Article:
There are a number of advantages to using procedures, all based on the fact that using procedures moves SQL statements from the application to the data source. What is left in the application is an interoperable procedure call. These advantages include:
Performance Procedures are usually the fastest way to execute SQL statements. Like prepared execution, the statement is compiled and executed in two separate steps. Unlike prepared execution, procedures are executed only at run time. They are compiled at a different time.
Business Rules A business rule is a rule about the way in which a company does business. For example, only someone with the title Sales Person might be allowed to add new sales orders. Placing these rules in procedures allows individual companies to customize vertical applications by rewriting the procedures called by the application without having to modify the application code. For example, an order entry application might call the procedure InsertOrder with a fixed number of parameters; exactly how InsertOrder is implemented can vary from company to company.
Replaceability Closely related to placing business rules in procedures is the fact that procedures can be replaced without recompiling the application. If a business rule changes after a company has bought and installed an application, the company can change the procedure containing that rule. From the application's standpoint, nothing has changed; it still calls a particular procedure to accomplish a particular task.
DBMS-specific SQL Procedures provide a way for applications to exploit DBMS-specific SQL and still remain interoperable. For example, a procedure on a DBMS that supports control-of-flow statements in SQL might trap and recover from errors, while a procedure on a DBMS that does not support control-of-flow statements might simply return an error.
Procedures survive transactions On some data sources, the access plans for all prepared statements on a connection are deleted when a transaction is committed or rolled back. By placing SQL statements in procedures, which are permanently stored in the data source, the statements survive the transaction. Whether the procedures survive in a prepared, partially prepared, or unprepared state is DBMS-specific.
Separate development Procedures can be developed separately from the rest of the application. In large corporations, this might provide a way to further exploit the skills of highly specialized programmers. In other words, application programmers can write user-interface code and database programmers can write procedures.
Procedures are generally used by vertical and custom applications. These applications tend to perform fixed tasks, and it is possible to hard-code procedure calls in them. For example, an order entry application might call the procedures InsertOrder, DeleteOrder, UpdateOrder, and GetOrders.
There is little reason to call procedures from generic applications. Procedures are usually written to perform a task in the context of a particular application and so have no use to generic applications. For example, a spreadsheet has no reason to call the InsertOrder procedure just mentioned. Furthermore, generic applications should not construct procedures at run time in hopes of providing faster statement execution; not only is this likely to be slower than prepared or direct execution, it also requires DBMS-specific SQL statements.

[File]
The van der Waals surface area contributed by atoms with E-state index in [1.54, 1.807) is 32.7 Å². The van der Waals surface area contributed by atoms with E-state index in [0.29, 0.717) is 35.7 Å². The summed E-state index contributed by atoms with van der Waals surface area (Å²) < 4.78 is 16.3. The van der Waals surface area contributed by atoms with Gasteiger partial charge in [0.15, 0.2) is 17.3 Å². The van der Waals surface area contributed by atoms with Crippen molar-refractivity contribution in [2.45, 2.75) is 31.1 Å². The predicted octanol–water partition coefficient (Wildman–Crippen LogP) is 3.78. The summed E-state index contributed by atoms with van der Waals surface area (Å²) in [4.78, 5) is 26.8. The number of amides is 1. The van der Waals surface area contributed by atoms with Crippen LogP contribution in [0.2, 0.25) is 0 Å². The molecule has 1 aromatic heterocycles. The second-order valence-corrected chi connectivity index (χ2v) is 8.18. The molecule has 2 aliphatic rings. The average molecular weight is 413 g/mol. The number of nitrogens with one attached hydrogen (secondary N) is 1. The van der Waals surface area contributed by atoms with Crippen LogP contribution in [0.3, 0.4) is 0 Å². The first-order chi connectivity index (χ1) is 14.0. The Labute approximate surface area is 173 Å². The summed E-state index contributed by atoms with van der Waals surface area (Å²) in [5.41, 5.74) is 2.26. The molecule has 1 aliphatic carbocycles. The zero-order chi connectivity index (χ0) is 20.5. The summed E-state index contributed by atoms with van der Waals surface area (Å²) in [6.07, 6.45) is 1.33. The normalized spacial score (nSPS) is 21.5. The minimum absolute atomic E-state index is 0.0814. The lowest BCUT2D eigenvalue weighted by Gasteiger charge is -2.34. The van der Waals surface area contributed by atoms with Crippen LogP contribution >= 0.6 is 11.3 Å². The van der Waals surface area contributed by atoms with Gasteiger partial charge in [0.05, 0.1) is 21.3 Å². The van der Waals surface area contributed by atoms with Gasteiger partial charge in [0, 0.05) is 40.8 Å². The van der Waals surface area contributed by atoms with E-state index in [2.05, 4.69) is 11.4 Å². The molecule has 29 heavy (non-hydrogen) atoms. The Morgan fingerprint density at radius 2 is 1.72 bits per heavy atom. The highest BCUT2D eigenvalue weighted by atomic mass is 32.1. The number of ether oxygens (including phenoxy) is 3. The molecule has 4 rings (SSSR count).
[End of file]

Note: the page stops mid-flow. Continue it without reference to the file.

An exception to this is application-development environments, which often provide a way for programmers to build SQL statements that execute procedures and may provide a way for programmers to test procedures. Such environments call SQLProcedures to list available procedures and SQLProcedureColumns to list the input, input/output, and output parameters, the procedure return value, and the columns of any result sets created by a procedure. However, such procedures must be developed beforehand on each data source; doing so requires DBMS-specific SQL statements.
There are three major disadvantages to using procedures. The first is that procedures must be written and compiled for each DBMS with which the application is to run. While this is not a problem for custom applications, it can significantly increase development and maintenance time for vertical applications designed to run with a number of DBMSs.
The second disadvantage is that many DBMSs do not support procedures. Again, this is most likely to be a problem for vertical applications designed to run with a number of DBMSs. To determine whether procedures are supported, an application calls SQLGetInfo with the SQL_PROCEDURES option.
The third disadvantage, which is particularly applicable to application development environments, is that ODBC does not define a standard grammar for creating procedures. That is, although applications can call procedures interoperably, they cannot create them interoperably.